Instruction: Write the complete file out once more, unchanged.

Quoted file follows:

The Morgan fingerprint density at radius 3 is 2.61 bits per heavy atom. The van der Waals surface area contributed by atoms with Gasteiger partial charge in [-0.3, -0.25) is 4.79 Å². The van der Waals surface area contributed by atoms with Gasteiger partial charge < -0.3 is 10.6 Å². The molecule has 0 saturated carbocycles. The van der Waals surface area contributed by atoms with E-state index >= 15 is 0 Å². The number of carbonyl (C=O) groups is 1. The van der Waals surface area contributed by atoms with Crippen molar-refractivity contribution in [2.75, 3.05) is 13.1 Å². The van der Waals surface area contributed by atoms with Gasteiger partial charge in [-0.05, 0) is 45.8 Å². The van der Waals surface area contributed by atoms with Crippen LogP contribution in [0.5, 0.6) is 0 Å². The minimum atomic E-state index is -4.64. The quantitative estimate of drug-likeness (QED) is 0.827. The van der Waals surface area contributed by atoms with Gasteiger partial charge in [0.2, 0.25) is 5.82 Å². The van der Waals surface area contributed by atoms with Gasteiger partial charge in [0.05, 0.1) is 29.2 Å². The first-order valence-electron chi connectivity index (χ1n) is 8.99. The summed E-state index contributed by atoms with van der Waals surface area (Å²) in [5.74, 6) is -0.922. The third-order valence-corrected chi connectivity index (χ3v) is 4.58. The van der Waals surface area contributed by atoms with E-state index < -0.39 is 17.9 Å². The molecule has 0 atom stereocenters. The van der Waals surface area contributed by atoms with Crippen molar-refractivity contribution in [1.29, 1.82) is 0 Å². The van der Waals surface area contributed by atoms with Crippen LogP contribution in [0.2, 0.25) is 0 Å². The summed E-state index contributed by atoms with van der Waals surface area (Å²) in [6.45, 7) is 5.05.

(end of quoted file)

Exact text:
The Morgan fingerprint density at radius 3 is 2.61 bits per heavy atom. The van der Waals surface area contributed by atoms with Gasteiger partial charge in [-0.3, -0.25) is 4.79 Å². The van der Waals surface area contributed by atoms with Gasteiger partial charge < -0.3 is 10.6 Å². The molecule has 0 saturated carbocycles. The van der Waals surface area contributed by atoms with E-state index >= 15 is 0 Å². The number of carbonyl (C=O) groups is 1. The van der Waals surface area contributed by atoms with Crippen molar-refractivity contribution in [2.75, 3.05) is 13.1 Å². The van der Waals surface area contributed by atoms with Gasteiger partial charge in [-0.05, 0) is 45.8 Å². The van der Waals surface area contributed by atoms with Crippen LogP contribution in [0.5, 0.6) is 0 Å². The minimum atomic E-state index is -4.64. The quantitative estimate of drug-likeness (QED) is 0.827. The van der Waals surface area contributed by atoms with Gasteiger partial charge in [0.2, 0.25) is 5.82 Å². The van der Waals surface area contributed by atoms with Gasteiger partial charge in [0.05, 0.1) is 29.2 Å². The first-order valence-electron chi connectivity index (χ1n) is 8.99. The summed E-state index contributed by atoms with van der Waals surface area (Å²) in [5.74, 6) is -0.922. The third-order valence-corrected chi connectivity index (χ3v) is 4.58. The van der Waals surface area contributed by atoms with E-state index < -0.39 is 17.9 Å². The molecule has 0 atom stereocenters. The van der Waals surface area contributed by atoms with Crippen molar-refractivity contribution in [1.29, 1.82) is 0 Å². The van der Waals surface area contributed by atoms with Crippen LogP contribution in [0.2, 0.25) is 0 Å². The summed E-state index contributed by atoms with van der Waals surface area (Å²) in [6.45, 7) is 5.05.